The Vertigo Years: Europe, 1900-1914 by Philipp Blom
My Rating: ★★★★☆
Dangerous Ideas; Necessary Ideas
The Vertigo Years traces the initial eruptions of some of the most explosive ideas and social phenomenons of the century that bore the brunt of the first mad rush of modernity — from socialism and fascism, to nuclear physics and the theory of relativity; from conceptual art and consumer society, to mass media and democratization; to feminism and psychoanalysis. The many issues and the intellectual interplay is explored in great detail and gives an overall impression of what seems in retrospect like backing for the war that followed, by every section of the social classes, from the intellectual elite, to the middle classes to the oppressed classes. We may even be tempted to see the war itself as a subconscious eruption of such strong tendencies that pervaded a restless continent and thus the world.
Granted it was weird times, but the ping-pong of retrospectively attributing the war to all these ideas and tendencies, and all these back to the war is not valid. The turn of the century was marked by many leaps of understanding, and also by a blind faith in science and progress, and a strong tendency to believe simplistic arguments. The war itself was a product of this blind faith in technological advance and an inability to think through the various connected effects of each advance and its application in any field (including the military). A mad scramble for catch-all theories.
Most of the wildest surmises of the era seems laughable at best or dangerous at worst to us now, especially the term ‘Belle Époque’ and the many excesses of fields such as Criminology, Phrenology, etc. But what we need to understand is that without such wild forays and over-confident theories, science would not have progressed at such a rate. There is now an unfortunate tendency to look back at these theories and mock them with a typical – “Look what THAT led to!”
Isn’t it deplorable that even a theory like Darwinism still has to buckle occasionally under the weight of its origins and the distortions visited upon it back then? Isn’t it at least sad that the intellectual legacy of philosophers like Nietzsche is perpetually tainted by the twisting it was subjected to by over-zealous followers? Isn’t the same the case even with Marxism? Why do they all have to be judged with hindsight-bias? It is our loss that these ideas are tainted, and even more so when we know so well that there is enough wheat among the supposed chaff to make them well worth passionate study and engagement.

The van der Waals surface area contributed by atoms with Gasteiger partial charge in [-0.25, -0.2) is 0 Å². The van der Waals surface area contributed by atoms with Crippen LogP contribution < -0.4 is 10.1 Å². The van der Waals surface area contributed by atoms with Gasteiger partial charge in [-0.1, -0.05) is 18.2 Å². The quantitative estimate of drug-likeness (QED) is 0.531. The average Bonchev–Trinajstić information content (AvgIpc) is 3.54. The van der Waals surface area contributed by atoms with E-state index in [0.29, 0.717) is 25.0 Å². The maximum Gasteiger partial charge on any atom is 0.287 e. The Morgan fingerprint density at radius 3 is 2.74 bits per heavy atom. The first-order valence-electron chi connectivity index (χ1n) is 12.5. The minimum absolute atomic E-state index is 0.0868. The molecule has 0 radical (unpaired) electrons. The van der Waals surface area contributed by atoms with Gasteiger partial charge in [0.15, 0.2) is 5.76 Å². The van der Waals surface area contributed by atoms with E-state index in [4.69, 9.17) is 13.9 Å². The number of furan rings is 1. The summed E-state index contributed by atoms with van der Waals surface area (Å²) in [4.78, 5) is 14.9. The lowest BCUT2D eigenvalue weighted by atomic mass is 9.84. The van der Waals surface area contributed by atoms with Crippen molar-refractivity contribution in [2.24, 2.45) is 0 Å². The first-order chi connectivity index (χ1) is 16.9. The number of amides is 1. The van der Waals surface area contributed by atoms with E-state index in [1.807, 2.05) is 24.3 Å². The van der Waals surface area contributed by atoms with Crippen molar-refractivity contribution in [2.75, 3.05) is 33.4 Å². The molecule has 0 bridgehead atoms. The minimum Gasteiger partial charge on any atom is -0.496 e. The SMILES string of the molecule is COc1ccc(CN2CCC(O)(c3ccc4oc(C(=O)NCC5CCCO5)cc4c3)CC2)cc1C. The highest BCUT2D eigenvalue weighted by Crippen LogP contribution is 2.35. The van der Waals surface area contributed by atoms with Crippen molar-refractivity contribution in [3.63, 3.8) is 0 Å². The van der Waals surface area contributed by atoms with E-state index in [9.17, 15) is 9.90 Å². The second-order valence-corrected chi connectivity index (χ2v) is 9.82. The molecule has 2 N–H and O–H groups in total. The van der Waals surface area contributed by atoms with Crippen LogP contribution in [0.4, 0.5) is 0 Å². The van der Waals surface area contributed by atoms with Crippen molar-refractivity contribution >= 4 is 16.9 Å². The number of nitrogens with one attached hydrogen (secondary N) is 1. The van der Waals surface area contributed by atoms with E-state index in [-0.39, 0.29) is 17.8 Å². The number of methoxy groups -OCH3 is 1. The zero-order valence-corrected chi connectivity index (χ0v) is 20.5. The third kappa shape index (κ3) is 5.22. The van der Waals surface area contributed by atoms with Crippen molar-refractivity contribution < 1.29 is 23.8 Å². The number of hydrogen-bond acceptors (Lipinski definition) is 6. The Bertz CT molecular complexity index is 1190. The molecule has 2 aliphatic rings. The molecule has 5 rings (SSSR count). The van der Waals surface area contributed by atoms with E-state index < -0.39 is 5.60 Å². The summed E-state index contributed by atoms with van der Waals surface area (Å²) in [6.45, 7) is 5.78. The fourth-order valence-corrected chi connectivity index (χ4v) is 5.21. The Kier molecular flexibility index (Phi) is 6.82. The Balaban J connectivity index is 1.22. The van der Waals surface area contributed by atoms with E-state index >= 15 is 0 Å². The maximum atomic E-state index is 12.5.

This book allows us to see those ideas, including the ones that seem virulent and culpable to us today, in a new light — in the light of exploration and intellectual abandonment. As necessary precursors to both the good and the bad, hard to distinguish or separate at the moment of conception.
This is to be achieved by seeing the whole period in a new light, far way from the shadow cast upon it by later events.
That is when we can understand and appreciate the many ideas and false starts and sputtering that were necessary to the march of progress. That is also when we can learn to liberate the ideas from the weight of history and set them free again, to rejuvenate our own times.
The Thought Experiment
Blom is well aware that it is impossible to see this momentous period without the perspective of the war that followed. True. And the period deserves to be seen without that shadow, but this book proves that it is impossible to read without that shadow and more importantly, the author must have realized that it is impossible to write without it either, especially when most of the readers who turn to the book will do so to understand the war and its lead up better.
That is why Blom asks us to indulge in a thought experiment that should be sustained throughout the reading of this book — Blom invites us to look at the era without the benefit of our retrospective blinkers. He asks us to imagine that written history ended on 1914, so that this complicated period is not overshadowed by the events that followed. This is very hard to do and the moment we loose sight of this and slip back into our impatience to ‘understand’ the war, much of the book will seem pointless to the reader. If the reader wishes to understand the period, he/she needs to persist in this little suspension of belief.
After all, no period deserves to be treated merely as a lead-up to some historic event, but needs to be approached on its own terms to discover the true complexity of the people and ideas which inhabited and shaped it.
A lot more was going on than just the war.